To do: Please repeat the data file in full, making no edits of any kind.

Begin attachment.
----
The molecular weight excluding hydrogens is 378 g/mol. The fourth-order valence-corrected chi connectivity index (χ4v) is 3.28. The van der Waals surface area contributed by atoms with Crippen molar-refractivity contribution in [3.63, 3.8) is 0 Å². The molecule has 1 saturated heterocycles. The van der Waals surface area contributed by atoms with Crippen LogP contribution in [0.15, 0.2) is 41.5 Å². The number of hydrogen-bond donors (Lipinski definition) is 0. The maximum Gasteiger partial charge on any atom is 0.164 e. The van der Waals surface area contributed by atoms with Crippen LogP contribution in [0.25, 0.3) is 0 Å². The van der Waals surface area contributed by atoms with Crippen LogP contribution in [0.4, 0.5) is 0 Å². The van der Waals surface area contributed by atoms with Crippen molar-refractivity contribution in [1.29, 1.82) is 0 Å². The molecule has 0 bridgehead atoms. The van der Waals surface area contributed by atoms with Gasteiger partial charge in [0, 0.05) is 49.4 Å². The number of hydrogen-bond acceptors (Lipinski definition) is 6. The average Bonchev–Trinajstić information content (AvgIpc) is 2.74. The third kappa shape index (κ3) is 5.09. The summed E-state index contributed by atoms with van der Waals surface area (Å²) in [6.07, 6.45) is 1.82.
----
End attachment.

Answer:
The molecular weight excluding hydrogens is 378 g/mol. The fourth-order valence-corrected chi connectivity index (χ4v) is 3.28. The van der Waals surface area contributed by atoms with Crippen molar-refractivity contribution in [3.63, 3.8) is 0 Å². The molecule has 1 saturated heterocycles. The van der Waals surface area contributed by atoms with Crippen LogP contribution in [0.15, 0.2) is 41.5 Å². The number of hydrogen-bond donors (Lipinski definition) is 0. The maximum Gasteiger partial charge on any atom is 0.164 e. The van der Waals surface area contributed by atoms with Crippen LogP contribution in [0.25, 0.3) is 0 Å². The van der Waals surface area contributed by atoms with Crippen LogP contribution in [0.4, 0.5) is 0 Å². The van der Waals surface area contributed by atoms with Crippen molar-refractivity contribution in [1.29, 1.82) is 0 Å². The molecule has 0 bridgehead atoms. The van der Waals surface area contributed by atoms with Gasteiger partial charge in [0, 0.05) is 49.4 Å². The number of hydrogen-bond acceptors (Lipinski definition) is 6. The average Bonchev–Trinajstić information content (AvgIpc) is 2.74. The third kappa shape index (κ3) is 5.09. The summed E-state index contributed by atoms with van der Waals surface area (Å²) in [6.07, 6.45) is 1.82.